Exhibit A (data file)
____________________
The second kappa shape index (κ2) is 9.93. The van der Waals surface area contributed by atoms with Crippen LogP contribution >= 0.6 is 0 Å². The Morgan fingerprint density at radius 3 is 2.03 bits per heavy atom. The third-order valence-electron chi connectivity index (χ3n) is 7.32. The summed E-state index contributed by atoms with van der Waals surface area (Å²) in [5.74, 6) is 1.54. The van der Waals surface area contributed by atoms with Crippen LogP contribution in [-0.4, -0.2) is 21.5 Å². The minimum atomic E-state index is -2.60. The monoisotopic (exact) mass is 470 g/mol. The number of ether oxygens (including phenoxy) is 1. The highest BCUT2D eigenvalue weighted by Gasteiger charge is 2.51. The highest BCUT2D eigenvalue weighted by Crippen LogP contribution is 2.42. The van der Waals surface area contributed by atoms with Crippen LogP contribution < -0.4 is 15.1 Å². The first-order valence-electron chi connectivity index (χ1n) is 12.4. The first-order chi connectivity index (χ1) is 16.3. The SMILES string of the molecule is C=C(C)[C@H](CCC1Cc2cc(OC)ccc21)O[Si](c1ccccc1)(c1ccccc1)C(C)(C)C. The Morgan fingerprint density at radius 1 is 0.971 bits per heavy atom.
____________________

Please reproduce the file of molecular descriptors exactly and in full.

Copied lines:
The second kappa shape index (κ2) is 9.93. The van der Waals surface area contributed by atoms with Crippen LogP contribution >= 0.6 is 0 Å². The Morgan fingerprint density at radius 3 is 2.03 bits per heavy atom. The third-order valence-electron chi connectivity index (χ3n) is 7.32. The summed E-state index contributed by atoms with van der Waals surface area (Å²) in [5.74, 6) is 1.54. The van der Waals surface area contributed by atoms with Crippen LogP contribution in [-0.4, -0.2) is 21.5 Å². The minimum atomic E-state index is -2.60. The monoisotopic (exact) mass is 470 g/mol. The number of ether oxygens (including phenoxy) is 1. The highest BCUT2D eigenvalue weighted by Gasteiger charge is 2.51. The highest BCUT2D eigenvalue weighted by Crippen LogP contribution is 2.42. The van der Waals surface area contributed by atoms with Crippen LogP contribution < -0.4 is 15.1 Å². The first-order valence-electron chi connectivity index (χ1n) is 12.4. The first-order chi connectivity index (χ1) is 16.3. The SMILES string of the molecule is C=C(C)[C@H](CCC1Cc2cc(OC)ccc21)O[Si](c1ccccc1)(c1ccccc1)C(C)(C)C. The Morgan fingerprint density at radius 1 is 0.971 bits per heavy atom.